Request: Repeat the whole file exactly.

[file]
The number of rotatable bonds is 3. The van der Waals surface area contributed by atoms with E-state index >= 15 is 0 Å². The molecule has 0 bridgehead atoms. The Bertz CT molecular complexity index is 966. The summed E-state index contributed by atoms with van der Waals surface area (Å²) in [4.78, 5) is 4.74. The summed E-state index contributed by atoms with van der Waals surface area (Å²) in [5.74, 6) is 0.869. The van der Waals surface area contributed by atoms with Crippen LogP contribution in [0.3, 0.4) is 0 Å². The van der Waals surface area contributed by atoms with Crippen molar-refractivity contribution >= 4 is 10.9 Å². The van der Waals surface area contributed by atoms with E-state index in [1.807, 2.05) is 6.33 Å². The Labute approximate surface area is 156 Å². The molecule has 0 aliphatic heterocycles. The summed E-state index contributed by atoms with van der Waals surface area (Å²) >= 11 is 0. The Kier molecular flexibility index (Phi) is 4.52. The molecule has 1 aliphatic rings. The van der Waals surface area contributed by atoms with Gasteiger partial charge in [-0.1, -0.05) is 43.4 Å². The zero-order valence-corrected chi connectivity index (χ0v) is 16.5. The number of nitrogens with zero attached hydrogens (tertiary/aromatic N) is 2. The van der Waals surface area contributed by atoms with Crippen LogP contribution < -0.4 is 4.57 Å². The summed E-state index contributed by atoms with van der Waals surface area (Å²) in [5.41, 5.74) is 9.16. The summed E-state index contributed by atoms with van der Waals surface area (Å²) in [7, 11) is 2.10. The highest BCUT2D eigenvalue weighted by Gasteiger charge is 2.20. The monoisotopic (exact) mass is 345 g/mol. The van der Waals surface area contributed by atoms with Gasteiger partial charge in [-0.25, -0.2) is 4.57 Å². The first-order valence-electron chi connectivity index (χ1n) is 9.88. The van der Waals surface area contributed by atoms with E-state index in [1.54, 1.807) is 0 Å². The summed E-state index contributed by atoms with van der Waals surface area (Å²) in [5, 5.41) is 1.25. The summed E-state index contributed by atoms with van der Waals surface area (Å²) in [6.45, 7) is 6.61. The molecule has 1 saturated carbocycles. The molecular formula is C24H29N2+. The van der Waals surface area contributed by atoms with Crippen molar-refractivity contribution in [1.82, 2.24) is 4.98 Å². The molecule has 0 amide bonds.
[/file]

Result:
The number of rotatable bonds is 3. The van der Waals surface area contributed by atoms with E-state index >= 15 is 0 Å². The molecule has 0 bridgehead atoms. The Bertz CT molecular complexity index is 966. The summed E-state index contributed by atoms with van der Waals surface area (Å²) in [4.78, 5) is 4.74. The summed E-state index contributed by atoms with van der Waals surface area (Å²) in [5.74, 6) is 0.869. The van der Waals surface area contributed by atoms with Crippen LogP contribution in [0.3, 0.4) is 0 Å². The van der Waals surface area contributed by atoms with Crippen molar-refractivity contribution >= 4 is 10.9 Å². The van der Waals surface area contributed by atoms with E-state index in [1.807, 2.05) is 6.33 Å². The Labute approximate surface area is 156 Å². The molecule has 0 aliphatic heterocycles. The summed E-state index contributed by atoms with van der Waals surface area (Å²) >= 11 is 0. The Kier molecular flexibility index (Phi) is 4.52. The molecule has 1 aliphatic rings. The van der Waals surface area contributed by atoms with Gasteiger partial charge in [-0.1, -0.05) is 43.4 Å². The zero-order valence-corrected chi connectivity index (χ0v) is 16.5. The number of nitrogens with zero attached hydrogens (tertiary/aromatic N) is 2. The van der Waals surface area contributed by atoms with Crippen LogP contribution < -0.4 is 4.57 Å². The summed E-state index contributed by atoms with van der Waals surface area (Å²) in [5.41, 5.74) is 9.16. The summed E-state index contributed by atoms with van der Waals surface area (Å²) in [7, 11) is 2.10. The highest BCUT2D eigenvalue weighted by Gasteiger charge is 2.20. The monoisotopic (exact) mass is 345 g/mol. The van der Waals surface area contributed by atoms with Gasteiger partial charge in [-0.25, -0.2) is 4.57 Å². The first-order valence-electron chi connectivity index (χ1n) is 9.88. The van der Waals surface area contributed by atoms with E-state index in [1.54, 1.807) is 0 Å². The summed E-state index contributed by atoms with van der Waals surface area (Å²) in [5, 5.41) is 1.25. The summed E-state index contributed by atoms with van der Waals surface area (Å²) in [6.45, 7) is 6.61. The molecule has 1 saturated carbocycles. The molecular formula is C24H29N2+. The van der Waals surface area contributed by atoms with Crippen molar-refractivity contribution in [1.82, 2.24) is 4.98 Å². The molecule has 0 amide bonds.